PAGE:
Steve Odin (1997); The Japanese Concept of Nature in Relation to the Environment Ethics and Conservation
Aesthetics of Aldo Leopold; in Tucker M.E.; Ryuken D.W. (editors); Buddhism and Ecology - The
Interconnection of Dharma and Deed; Harvard University Press - USA;
Aldo Leopold a wildlife biologist of the 1930's and 40's, proclaimed "a land ethic" that should
change the role of Homo sapiens from conqueror of the land-community to plain member and citizen of it.
His land ethic redefines conservation from maximizing the utility of natural resources to "a state of
harmony between humanity and the land." A.Leopold, along with the geomantic philosophy of East Asia,
can be seen as providing theoretical support for what is known in environmental philosophy as the GAIA theory
(or World System Science as it is also known). Extending this concept by including aspects of
Deep Ecology, Land Ethics, and Social Ecology should give some guidelines:
- i) The original GAIA hypothesis was put forth in the late 1960's by the British atmospheric chemist
James E.Lovelock. Gaia is the name of an ancient Greek earth goddess who was the mother of Titans.
's original view concerned his observation that phenomena like mean global temperature and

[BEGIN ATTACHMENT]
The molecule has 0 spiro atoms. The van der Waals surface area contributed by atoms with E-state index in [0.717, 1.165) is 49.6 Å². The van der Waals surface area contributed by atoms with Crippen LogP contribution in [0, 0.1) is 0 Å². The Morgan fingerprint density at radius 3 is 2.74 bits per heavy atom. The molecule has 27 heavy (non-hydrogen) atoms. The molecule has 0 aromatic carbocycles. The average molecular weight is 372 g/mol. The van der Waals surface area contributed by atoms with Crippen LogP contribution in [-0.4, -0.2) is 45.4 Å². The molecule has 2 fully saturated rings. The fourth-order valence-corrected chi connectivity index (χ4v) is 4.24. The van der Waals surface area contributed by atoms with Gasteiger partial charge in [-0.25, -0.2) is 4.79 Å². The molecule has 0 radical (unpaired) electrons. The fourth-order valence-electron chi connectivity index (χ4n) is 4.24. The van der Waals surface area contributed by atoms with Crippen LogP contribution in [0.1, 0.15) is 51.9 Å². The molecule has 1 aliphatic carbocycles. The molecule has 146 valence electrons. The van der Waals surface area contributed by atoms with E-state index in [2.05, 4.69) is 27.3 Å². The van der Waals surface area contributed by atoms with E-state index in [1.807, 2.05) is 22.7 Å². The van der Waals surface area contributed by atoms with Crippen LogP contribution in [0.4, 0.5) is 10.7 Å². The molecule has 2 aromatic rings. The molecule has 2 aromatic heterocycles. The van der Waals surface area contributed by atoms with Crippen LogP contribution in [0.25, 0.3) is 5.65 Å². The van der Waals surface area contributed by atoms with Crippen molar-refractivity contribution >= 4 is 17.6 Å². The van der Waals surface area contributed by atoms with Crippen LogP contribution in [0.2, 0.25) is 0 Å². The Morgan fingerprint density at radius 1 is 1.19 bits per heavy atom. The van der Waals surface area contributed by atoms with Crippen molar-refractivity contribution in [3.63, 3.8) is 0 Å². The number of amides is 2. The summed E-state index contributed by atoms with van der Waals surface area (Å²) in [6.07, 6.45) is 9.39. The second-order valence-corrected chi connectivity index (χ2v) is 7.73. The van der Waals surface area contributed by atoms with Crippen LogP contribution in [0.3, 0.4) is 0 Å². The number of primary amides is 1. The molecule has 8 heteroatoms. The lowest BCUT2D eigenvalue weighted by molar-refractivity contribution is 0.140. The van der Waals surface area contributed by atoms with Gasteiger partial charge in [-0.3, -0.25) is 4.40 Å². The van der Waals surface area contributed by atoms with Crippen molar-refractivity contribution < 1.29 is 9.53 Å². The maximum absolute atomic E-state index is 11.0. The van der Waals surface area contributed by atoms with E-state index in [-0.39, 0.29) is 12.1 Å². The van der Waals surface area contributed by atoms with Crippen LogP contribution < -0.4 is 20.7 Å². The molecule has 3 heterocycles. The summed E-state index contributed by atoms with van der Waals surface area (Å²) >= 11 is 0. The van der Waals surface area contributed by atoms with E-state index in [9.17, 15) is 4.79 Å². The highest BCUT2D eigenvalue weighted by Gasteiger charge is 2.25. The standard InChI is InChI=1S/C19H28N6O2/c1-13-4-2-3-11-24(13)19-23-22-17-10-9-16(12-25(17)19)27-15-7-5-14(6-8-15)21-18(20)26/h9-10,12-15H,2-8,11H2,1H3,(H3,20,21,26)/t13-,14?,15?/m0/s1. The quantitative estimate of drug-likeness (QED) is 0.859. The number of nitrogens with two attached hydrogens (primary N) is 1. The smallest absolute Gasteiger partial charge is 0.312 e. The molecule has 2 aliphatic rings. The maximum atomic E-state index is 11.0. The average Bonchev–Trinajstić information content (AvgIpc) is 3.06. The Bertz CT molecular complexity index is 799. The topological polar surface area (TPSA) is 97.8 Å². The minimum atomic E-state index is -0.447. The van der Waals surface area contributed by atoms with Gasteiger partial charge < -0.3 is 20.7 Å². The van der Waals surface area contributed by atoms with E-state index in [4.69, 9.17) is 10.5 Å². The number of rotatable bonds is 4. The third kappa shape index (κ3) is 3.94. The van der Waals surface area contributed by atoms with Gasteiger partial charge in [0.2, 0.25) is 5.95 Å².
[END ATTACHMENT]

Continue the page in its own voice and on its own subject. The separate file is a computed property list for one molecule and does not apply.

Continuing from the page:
the salinity or alkalinity of the oceans are not fixed but rather move around a roving set point.
That is, these phenomena are regulated over certain ranges by the combined interactions of the earth's air,
water, surface soil, and living things (biota). This resembles the kind of self-regulation we see in other
organisms and that many regard as a central feature of any living organism. According to this view, all of
the various constituents of the biota are part of a larger comprehensive system, which operates more like
living organisms than any mechanical system. Because he accepts the fact that life on earth is continually
evolving. This single organism, Gaia, keeps changing. No species, no particular part of Gaia is, in principle
indispensable to health.
- i) Supporters of the Deep Ecology theory tend to regard ecosystems as single bodies with sub-entities
whose mutual influences generate the greater dynamic of the natural world; this implies that each organism
is of equal value and hence, should be protected and preserved as it is.
- i) Biologists such as Aldo Leopold, who formulated the Land Ethic Theory, are dedicated to
conserve nature. Their guiding principle is balance or harmony of the natural realm. Moreover, he recognizes
that human beings play a prominent role as both users and caretakers of nature:
1. That land is a community .... the basic concept of ecology;
2. The land is to be loved and respected .... an extension of ethics;
3. The land yields a cultural as well as an esthetic harvest;